Professional golf, unless you’re already a die-hard fan, can be a difficult sell.

If you don’t believe me, try it sometime. Strike up a conversation with a stranger at a neighborhood barbecue or a bar, and really attempt to explain why there are billions of dollars currently flowing into the sport. Pretend for a second you’re not allowed to talk about sportswashing, and sincerely try to make the case for golf becoming the next big thing.

They’re probably familiar with Tiger Woods, so you could start there. At one point, he was the most famous athlete on earth. Of course, Woods doesn’t play much anymore, maybe five or six times a year, if he’s lucky, and he’s older and thicker and doesn’t conjure up magic as often as he used to. As much as Woods meant to golf, invoking his name is no longer a persuasive argument.

The closest player we have to Woods, Scottie Scheffler, is brilliant at hitting a golf ball. You could drop his name next; it’s hard to put into words how skilled he is. But he’s not an assassin the way Woods was. He’s more like a humble, friendly gym teacher who also happens to be the best athlete you’ve ever seen. He could have developed a rivalry with either Jon Rahm and Brooks Koepka, two guys with ornery personalities who do possess a killer instinct, but they left for a different league and admitted they wanted to play less golf and make more money. The one potential rival who did stay, Rory McIlroy, has raised the floor of his game but not his ceiling. He’s not the superstar he was a decade ago. Even he would concede this.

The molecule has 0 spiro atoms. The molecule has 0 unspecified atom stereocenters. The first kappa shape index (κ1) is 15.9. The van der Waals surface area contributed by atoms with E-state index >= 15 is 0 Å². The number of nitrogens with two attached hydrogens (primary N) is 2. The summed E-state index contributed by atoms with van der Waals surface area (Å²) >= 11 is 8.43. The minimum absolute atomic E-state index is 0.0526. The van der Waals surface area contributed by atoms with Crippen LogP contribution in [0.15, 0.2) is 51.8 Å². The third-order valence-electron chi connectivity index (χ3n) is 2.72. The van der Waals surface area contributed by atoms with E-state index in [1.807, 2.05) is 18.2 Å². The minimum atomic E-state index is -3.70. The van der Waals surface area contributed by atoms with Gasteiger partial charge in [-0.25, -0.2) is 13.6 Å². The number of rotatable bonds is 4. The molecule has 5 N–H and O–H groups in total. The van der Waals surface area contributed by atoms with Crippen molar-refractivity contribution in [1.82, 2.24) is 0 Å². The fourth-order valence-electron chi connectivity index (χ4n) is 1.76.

You could go on, but making your case would get increasingly difficult. Personalities aren’t moving the needle for the casual fan, no matter what league they play in or how much money they’re getting paid.

The best argument you could make, and the one chance you might have to draw them in, would be if you could convince them to watch the last few hours of The Players Championship at TPC Sawgrass.

Professional golf might be irrevocably broken. Greed may have led it down an unfixable path. But if it’s going to have a fighting chance to survive (and even thrive) then we need more Sundays like the one we just witnessed. It was a reminder that as flawed as the PGA Tour might be, there is a template that can work. If I had billions of dollars like Steve Cohen or Arthur Blank or even Yasir Al-Rumayyan, I would study the last hour of The Players and ask myself: How can we replicate this more often than once or twice a year?

The answers aren’t complicated. You could write them out on a napkin.

Shots need to matter. There has to be risk and reward.